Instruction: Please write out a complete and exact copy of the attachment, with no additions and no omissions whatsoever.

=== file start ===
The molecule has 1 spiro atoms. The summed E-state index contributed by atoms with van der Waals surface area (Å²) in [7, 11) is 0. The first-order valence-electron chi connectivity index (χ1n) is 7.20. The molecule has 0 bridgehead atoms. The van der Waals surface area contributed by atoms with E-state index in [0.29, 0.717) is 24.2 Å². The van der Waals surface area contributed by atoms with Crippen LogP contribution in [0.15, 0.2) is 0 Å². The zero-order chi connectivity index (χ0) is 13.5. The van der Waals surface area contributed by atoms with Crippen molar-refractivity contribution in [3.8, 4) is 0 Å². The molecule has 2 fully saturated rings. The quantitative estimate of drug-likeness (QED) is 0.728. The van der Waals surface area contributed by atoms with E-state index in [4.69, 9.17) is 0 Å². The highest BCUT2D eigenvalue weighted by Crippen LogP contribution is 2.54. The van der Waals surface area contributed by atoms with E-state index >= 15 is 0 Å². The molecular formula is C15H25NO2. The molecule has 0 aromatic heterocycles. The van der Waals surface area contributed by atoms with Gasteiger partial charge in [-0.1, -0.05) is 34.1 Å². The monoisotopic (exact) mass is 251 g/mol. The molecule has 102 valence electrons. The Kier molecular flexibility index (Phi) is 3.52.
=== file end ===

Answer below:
The molecule has 1 spiro atoms. The summed E-state index contributed by atoms with van der Waals surface area (Å²) in [7, 11) is 0. The first-order valence-electron chi connectivity index (χ1n) is 7.20. The molecule has 0 bridgehead atoms. The van der Waals surface area contributed by atoms with E-state index in [0.29, 0.717) is 24.2 Å². The van der Waals surface area contributed by atoms with Crippen LogP contribution in [0.15, 0.2) is 0 Å². The zero-order chi connectivity index (χ0) is 13.5. The van der Waals surface area contributed by atoms with Crippen molar-refractivity contribution in [3.8, 4) is 0 Å². The molecule has 2 fully saturated rings. The quantitative estimate of drug-likeness (QED) is 0.728. The van der Waals surface area contributed by atoms with E-state index in [4.69, 9.17) is 0 Å². The highest BCUT2D eigenvalue weighted by Crippen LogP contribution is 2.54. The van der Waals surface area contributed by atoms with E-state index >= 15 is 0 Å². The molecular formula is C15H25NO2. The molecule has 0 aromatic heterocycles. The van der Waals surface area contributed by atoms with Gasteiger partial charge in [-0.1, -0.05) is 34.1 Å². The monoisotopic (exact) mass is 251 g/mol. The molecule has 102 valence electrons. The Kier molecular flexibility index (Phi) is 3.52.